A major task in my clinical practice is to counteract the emotionally damaging loss of Feeling and the predictable character changes that ensue as a consequence thereafter. Because numb, flat affect signals this loss of Feeling, not only in workaholism, but also in obsession, depression, and anxiety, I developed a therapeutic process I call "Internalizing."
People who are Externalizers habitually go into their Thinking and second-guess what others want them to do, say, think, or feel. Based on these projections, which are their personal interpretations about the other's expectations or motivation, or that serve their own purpose, they then react and intellectualize a response.
In contrast, the process of Internalizing first focuses on gathering information about what is happening using both Thinking's sound analysis and good judgment, and Feeling's wisdom and compassionate understanding. The next step is to examine your own internal reactions to that person or situation, and to examine whether you are overreacting because of a layering of old feelings about past experiences or prejudices over present ones. The task then begins to develop the inner control necessary to be 100% responsible for your response and subsequent actions. The establishment of sound ego boundaries is all important in this process. Trying to "help" or "fix" the other person by problem-solving for them crosses the ego boundary. Staying in your own territory, and respecting the individuality of the Other, helps build trust.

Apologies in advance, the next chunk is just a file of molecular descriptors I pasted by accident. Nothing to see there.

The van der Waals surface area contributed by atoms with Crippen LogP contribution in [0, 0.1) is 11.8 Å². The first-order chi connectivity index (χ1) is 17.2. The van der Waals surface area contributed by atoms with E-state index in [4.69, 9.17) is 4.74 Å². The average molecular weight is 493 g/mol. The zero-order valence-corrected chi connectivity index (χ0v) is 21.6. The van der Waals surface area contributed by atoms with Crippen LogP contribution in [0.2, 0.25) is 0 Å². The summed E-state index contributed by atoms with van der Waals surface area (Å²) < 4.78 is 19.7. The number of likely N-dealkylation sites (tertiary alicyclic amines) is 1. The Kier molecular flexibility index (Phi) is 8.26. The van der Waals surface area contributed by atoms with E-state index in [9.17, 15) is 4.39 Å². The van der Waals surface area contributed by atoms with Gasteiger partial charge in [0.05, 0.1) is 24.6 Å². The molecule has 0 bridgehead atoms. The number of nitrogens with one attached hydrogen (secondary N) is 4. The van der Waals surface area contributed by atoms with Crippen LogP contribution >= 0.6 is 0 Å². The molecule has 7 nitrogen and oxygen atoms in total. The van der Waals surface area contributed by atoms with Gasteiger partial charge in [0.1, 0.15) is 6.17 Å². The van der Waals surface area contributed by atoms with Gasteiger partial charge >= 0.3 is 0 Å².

Shared problem-solving on a peer-level begins with communicating your "position" - what you feel, what you think, and if appropriate, what your needs are. It is easier for the listener to hear you if you start by using Feeling's language and behavior. Then use Feeling's other-directed focus to reach out. Ask questions to seek out information from the other person about their opinion and reaction to what just happened, or who said what. Truly listening to each other's views and trying to understand someone else's different experience of the same situation is a good beginning to a mutually satisfactory solution.